Students able to work, play with dogs, cats By PAIGE SKINNER

dinator for TAB, said her experience with the event last year was great. After the volunteers are done workWith so many dogs and cats with- ing, they are allowed to play with the out homes in Lubbock, human interac- animals. tion with them seem to be that much “They will just expect to work more important. hard,” said the senior psychology The Tech Activities Board encour- major from Brownwood. “But, once ages Texas Tech students to volunteer you get done working and finishing from noon to 4 p.m. Saturday at Lub- up everything that needs to be done, bock’s Haven Animal Shelter. then you can have fun and spend time Amanda Hawkins, an employee with the different animals, and gowith Haven ing around the Animal Shelplace because ter, said volunit’s really big teers can exand they have pect to work on several differprojects for the ent types of animal shelter. dogs and cats. “I know They can just we did the expect to have same (event) fun with them last year and as well too.” we had a ton Last year, of projects,” there were said the senior about 100 marketing volunteers, AMANDA HAWKINS major from Hawkins said. EMPLOYEE Keller. “There She is hoping HAVEN ANIMAL SHELTER was cleaning, to match that painting, yard number this work, a lot of year or have animal care, a lot of socializing with even more students volunteer. the animals, brushing, grooming — so, Currently, there are about 20 it’s going to be a lot of animal care and people registered for the event, Silva probably a lot of cleaning and getting said. She encourages students who are this place ready.” interested in volunteering to register at She said the volunteers will work with dogs and cats, some of who might Because of the small staff at Haven bite, during the volunteer day. Animal Shelter, Hawkins said, vol“There are, unfortunately, some unteers are imperative to the animal animals out here that will bite,” she shelter. said. “They all have signs on their pins “They’re essential,” she said. “We and we will kind of debrief everyone. need all the help we can get. We have When they come in, we’ll let everyone usually around four paid employees know who’s OK to go in with them and with nearly 130 animals, so volunteers who’s not OK, and go over the general are crucial because we can’t get done rules and policies. There are a couple everything that we’d like to get done that aren’t kind to people.” without the help of volunteers.” Kelcie Silva, the outreach coor- ➤➤ STAFF WRITER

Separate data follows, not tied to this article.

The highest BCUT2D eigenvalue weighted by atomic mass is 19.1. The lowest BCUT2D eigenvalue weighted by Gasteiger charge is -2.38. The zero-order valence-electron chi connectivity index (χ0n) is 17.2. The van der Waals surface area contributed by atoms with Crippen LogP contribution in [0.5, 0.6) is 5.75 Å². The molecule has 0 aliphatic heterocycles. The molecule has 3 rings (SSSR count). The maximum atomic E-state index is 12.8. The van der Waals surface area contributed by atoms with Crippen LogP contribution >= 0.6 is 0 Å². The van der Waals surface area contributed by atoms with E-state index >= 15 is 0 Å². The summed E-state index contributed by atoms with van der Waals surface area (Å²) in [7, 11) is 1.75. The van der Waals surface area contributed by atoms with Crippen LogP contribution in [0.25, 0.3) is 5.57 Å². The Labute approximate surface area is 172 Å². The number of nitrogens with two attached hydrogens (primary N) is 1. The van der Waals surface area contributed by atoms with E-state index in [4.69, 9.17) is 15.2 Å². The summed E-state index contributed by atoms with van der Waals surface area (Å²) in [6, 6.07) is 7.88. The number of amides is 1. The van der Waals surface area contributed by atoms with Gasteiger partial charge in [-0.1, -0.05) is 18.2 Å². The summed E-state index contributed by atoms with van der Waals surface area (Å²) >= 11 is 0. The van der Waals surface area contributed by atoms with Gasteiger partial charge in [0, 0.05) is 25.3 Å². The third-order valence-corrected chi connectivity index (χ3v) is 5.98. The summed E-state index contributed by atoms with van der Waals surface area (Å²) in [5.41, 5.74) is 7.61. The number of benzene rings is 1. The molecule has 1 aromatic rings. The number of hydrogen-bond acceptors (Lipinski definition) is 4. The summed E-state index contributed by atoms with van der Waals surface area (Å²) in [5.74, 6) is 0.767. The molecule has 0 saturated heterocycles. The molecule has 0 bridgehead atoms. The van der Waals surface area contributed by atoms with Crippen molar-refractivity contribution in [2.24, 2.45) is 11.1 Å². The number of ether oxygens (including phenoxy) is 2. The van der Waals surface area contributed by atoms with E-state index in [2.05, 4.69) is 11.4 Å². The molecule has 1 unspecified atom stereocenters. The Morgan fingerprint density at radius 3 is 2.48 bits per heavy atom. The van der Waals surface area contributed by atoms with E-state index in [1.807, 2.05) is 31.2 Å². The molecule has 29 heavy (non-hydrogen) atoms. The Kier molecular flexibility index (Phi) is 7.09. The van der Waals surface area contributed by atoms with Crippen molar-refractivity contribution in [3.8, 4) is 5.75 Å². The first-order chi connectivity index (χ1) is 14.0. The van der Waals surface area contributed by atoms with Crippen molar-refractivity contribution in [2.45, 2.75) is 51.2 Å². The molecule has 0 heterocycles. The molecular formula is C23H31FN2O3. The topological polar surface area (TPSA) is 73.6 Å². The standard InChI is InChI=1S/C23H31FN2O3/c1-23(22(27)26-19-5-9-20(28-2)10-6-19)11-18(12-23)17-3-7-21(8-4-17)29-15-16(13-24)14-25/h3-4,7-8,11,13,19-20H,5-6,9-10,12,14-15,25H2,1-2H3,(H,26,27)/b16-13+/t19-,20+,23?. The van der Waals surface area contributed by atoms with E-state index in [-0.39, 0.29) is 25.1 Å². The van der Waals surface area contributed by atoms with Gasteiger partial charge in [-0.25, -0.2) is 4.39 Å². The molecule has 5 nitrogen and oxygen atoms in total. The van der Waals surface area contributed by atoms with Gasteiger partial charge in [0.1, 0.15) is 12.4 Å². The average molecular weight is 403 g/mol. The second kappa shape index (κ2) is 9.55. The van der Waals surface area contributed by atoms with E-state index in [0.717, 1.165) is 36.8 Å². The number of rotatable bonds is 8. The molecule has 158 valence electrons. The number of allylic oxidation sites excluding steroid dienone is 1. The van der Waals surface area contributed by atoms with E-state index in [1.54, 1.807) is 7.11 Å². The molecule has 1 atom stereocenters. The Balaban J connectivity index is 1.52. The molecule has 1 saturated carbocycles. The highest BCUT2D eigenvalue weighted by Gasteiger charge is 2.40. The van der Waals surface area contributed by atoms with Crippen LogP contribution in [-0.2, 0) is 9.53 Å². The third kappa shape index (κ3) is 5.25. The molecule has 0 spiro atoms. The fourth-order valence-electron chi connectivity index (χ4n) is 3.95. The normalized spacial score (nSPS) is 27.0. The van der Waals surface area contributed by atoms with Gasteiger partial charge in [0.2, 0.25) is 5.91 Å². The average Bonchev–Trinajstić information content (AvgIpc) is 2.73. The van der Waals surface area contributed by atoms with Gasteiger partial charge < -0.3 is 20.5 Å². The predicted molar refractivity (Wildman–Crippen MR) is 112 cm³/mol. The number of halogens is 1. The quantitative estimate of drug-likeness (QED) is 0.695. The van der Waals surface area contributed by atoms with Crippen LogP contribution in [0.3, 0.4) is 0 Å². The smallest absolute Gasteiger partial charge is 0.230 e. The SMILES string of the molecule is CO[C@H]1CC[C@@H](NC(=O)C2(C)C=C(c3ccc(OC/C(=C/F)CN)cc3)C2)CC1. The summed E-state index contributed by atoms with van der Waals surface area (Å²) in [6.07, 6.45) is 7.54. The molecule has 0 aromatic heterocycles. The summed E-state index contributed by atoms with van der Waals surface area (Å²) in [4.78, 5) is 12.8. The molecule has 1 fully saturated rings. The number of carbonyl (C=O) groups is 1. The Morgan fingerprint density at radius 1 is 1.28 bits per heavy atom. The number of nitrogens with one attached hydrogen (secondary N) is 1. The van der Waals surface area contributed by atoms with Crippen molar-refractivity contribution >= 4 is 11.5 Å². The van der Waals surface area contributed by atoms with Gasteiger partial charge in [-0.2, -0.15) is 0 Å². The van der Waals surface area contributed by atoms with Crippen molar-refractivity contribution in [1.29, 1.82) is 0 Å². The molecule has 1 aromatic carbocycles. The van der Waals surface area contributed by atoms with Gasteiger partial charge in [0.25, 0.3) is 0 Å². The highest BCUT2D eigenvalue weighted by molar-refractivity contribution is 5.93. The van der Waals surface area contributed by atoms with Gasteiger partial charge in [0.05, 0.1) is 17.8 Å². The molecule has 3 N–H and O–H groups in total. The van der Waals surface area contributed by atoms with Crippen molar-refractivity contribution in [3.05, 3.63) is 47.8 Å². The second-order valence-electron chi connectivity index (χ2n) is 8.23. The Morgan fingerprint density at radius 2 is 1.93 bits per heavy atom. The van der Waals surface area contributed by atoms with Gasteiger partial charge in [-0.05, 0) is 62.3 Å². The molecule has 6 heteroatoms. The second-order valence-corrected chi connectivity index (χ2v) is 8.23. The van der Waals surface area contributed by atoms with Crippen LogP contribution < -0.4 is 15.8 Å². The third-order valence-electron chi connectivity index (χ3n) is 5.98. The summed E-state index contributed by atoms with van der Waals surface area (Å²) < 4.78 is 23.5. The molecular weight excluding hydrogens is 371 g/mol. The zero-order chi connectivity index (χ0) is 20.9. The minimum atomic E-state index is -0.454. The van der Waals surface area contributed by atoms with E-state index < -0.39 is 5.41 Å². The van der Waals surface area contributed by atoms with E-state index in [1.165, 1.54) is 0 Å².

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Professors receive combined $1.5 million grant Three Texas Tech professors were awarded a fiveyear, combined $1.5 million grant from the National Science Foundation, as part of the 2012 Faculty Early Career Development Award. B r i a n A nc e l l , a n a s sistant professor of atmospheric science, received more than $720,000 for his research, according to a news release. Hamed RadMohsenian, an assistant professor of electrical engineering, received $400,000 and Siva Vanapalli, an assistant professor of atmospheric science received $400,000. “Having three recipients at Texas Tech in one year is quite a testimony to the excellence of the representative faculty members and the climate that is evolving here at Tech for the highest quality research,” said Provost Bob Smith in the release.

Graduate students win MBA Challenge for first time ever

... we can’t get done everything that we’d like to get done without the help of volunteers.




TOP: TRAVIS HOGUE, a freshman restaurant, hotel and institutional management major from Kyle, sits in the driver's seat of the Aflac NASCAR show car outside the Student Union Building on Thursday. Aflac brought the car to Texas Tech to promote possible career opportunities with the company. ABOVE: Hogue climbs out of the Aflac NASCAR show car.